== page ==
Origins of Java Lava


Java Lava dates back to the early 1980s when several expats, mainly in the oil industry, organised some climbs. One of the founders was Andy Wight who claims to have coined the name ‘Java Lava’. The first trip went by train to Solo to climb Gunung Merapi.

Very little information was available in those early days about routes up mountains. A book,”Gids voor bergtochten op Java“, Dr Ch. E. Stehn, Uitgegeven Door de Nederlandsch-Indische Vereeniging voor Bergsport, 1930, is a classic. Stehn had carefully recorded tracks, elevations, walking times, topographic information, etc. that is still valid in many cases. The early years of Java Lava involved collecting much information about mountains but, once a mountain had been climbed, further trips were much easier.

Climbs were spasmodic in the early 1980s. There was no email and even fax was unreliable so trips were organised mainly by phone calls. Travel by plane and minibus was usually not a problem. Accommodation at the start of a climb was often basic.

Two trips in the early 1980s illustrate our early attempts to climb a mountain then unknown to us. Gunung Tambora, Sumbawa, that erupted in 1815, the ‘biggest volcanic explosion in recorded history’, presented such a challenge. The first attempt in 1983 ended in failure as the local police demanded that we produce a surat jalan, letter of authority, issued by the police in Jakarta to travel to Sumbawa, and sent us packing back to Jakarta. The second, in 1985, failed because our so-called guides lost their way cutting a track through the forest.

Java Lava has successfully climbed Tambora several times since, including in April 2015 to commemorate 200 years since its massive eruption of April 1815. In the early 1980s, Tambora’s slopes were covered with pristine forest that had regrown since the devastating eruption of 1815. But since then, commercial companies have clear-felled the forests, which are only now regenerating. On 12 April 2015, the bicentenary of the eruption, the President of Indonesia declared Tambora a National Park.

In 1984, Rob Valkhoff took over the coordination of Java Lava and organized more regular trips. In those days, Java Lava usually did about eight trips each year. Rob would choose a destination and his secretary would call around about two weeks before to those who might wish to join. Ronnie Hotmaparna, at that time a student and leader of a self-styled Indonesian mountaineering group, was Rob’s mountain scout for many years. Ronnie would check the destination a few days before the climb, organized transport, accommodation, guides and porters. Upon arrival, Ronnie would be waiting for as we entered the buses and the rest of the trip usually proceeded like clockwork.

In those days, trips were tougher than now. Even ‘toughies’ like Gunung Raung and Slamet were climbed in one day. We remember many treks starting before dawn and returning after dark. Only in the most remote areas and on the lengthiest trips would we camp on the mountain.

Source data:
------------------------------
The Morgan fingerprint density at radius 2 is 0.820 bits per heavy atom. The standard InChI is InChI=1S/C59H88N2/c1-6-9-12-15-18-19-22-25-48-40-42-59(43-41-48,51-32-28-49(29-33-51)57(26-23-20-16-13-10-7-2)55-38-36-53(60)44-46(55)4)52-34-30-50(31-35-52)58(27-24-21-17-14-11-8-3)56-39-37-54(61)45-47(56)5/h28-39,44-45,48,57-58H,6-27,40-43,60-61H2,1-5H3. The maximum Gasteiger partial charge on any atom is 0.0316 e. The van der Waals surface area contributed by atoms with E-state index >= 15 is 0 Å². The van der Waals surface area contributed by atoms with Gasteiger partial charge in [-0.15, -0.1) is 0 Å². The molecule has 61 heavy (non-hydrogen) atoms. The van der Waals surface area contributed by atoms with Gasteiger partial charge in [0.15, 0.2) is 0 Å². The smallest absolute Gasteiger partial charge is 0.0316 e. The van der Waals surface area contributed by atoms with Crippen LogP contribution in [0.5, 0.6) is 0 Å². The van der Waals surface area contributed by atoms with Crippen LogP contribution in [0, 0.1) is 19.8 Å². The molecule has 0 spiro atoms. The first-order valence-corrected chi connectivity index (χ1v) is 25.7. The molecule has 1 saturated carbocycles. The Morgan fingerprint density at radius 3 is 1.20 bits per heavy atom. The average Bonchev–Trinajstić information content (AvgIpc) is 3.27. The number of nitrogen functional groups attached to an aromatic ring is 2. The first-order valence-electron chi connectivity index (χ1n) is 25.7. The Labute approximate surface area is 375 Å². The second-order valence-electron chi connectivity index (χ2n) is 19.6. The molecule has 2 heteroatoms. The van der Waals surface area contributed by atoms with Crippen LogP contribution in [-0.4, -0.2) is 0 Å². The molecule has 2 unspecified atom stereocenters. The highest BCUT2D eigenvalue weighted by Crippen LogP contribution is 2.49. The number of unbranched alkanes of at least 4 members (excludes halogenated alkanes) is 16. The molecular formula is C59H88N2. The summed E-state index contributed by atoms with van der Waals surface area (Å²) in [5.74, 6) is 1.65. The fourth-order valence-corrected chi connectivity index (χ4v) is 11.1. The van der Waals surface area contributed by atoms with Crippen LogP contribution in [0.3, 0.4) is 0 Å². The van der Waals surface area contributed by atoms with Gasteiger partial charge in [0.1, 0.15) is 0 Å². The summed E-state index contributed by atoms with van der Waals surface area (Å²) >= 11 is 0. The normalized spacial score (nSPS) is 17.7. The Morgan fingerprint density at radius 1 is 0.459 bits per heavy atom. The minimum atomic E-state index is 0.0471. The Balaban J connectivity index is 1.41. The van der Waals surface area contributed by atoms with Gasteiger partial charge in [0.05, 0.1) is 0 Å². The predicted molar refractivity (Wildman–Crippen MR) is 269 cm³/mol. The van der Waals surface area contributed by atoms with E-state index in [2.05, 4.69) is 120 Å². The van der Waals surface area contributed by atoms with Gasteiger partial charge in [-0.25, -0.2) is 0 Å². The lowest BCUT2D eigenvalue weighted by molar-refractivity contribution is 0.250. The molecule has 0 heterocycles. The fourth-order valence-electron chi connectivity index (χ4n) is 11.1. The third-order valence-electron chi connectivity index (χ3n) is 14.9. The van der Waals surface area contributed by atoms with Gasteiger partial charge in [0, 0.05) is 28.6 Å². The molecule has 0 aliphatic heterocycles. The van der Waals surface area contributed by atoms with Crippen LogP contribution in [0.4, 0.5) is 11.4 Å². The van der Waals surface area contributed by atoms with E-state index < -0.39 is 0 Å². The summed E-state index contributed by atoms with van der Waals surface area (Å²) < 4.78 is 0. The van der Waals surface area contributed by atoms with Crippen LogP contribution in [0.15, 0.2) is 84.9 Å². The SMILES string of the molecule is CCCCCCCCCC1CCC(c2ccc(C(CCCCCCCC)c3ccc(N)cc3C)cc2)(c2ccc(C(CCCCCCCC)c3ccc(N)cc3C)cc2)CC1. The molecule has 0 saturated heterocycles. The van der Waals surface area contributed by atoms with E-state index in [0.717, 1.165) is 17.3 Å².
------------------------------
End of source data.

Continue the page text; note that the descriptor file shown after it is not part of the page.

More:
Over the years, we have changed our climbing ways. For the more difficult mountains, we would start at sunrise and camp early afternoon near the summit. If we were lucky, we would see the most amazing sunsets and sunrises from the summit.

In the early days, we took safety-on-mountains seriously. We recall a situation on Gunung Semeru when the eruption cycle was about 15 minutes. During a pause in the eruptions, two Dutchmen defied warnings and went to the crater rim to take pictures of the crater bottom. Sure enough, as soon as they brought their cameras into position, the whole crater exploded. They were lucky to survive with only minor burns. One camera was smashed but the cassette was retrieved and recorded an extraordinary movie.

But over the years, we have seen a slow degradation of the forests on many of the mountains. There is hardly a mountain not affected. Besides illegal logging, the other main cause of deforestation is the pressure from local communities to open up new land for agriculture. So the pilfering and degradation of natural forests, even within National Parks, continues unabated.

In the eighties, Java Lava had some 30 people on its mailing list almost all expatriates. Few locals joined at that time but this has changed over the years. We now have Indonesians, Singaporeans and Malaysians on our climbs reflecting an increasing regional interest in nature and the mountains of Indonesia. Women are increasingly amongst the enthusiasts joining Java Lava trips.

Herbert Motz took over Java Lava when Rob Valkhoff left Indonesia in 1988. Herbert introduced a yearly program with fixed hiking dates and destinations. Jenny, his assistant, before they both retired, continues to arrange Java Lava trips.

Herbert recalls that, amongst the many trips that he and Jenny have arranged, they have met many people of different nationalities and cultures. All are different characters in their own right but rarely does somebody not fit into the group. The common experience of climbing a mountain is a strong bond fostering wonderful friendships.

In 2015, the ‘old hands’, passed the Java Lava baton to a younger generation of regular, experienced Java Lava climbers. Java Lava has now firmly established the tradition of enabling like-minded enthusiasts to enjoy nature, mountains and adventure.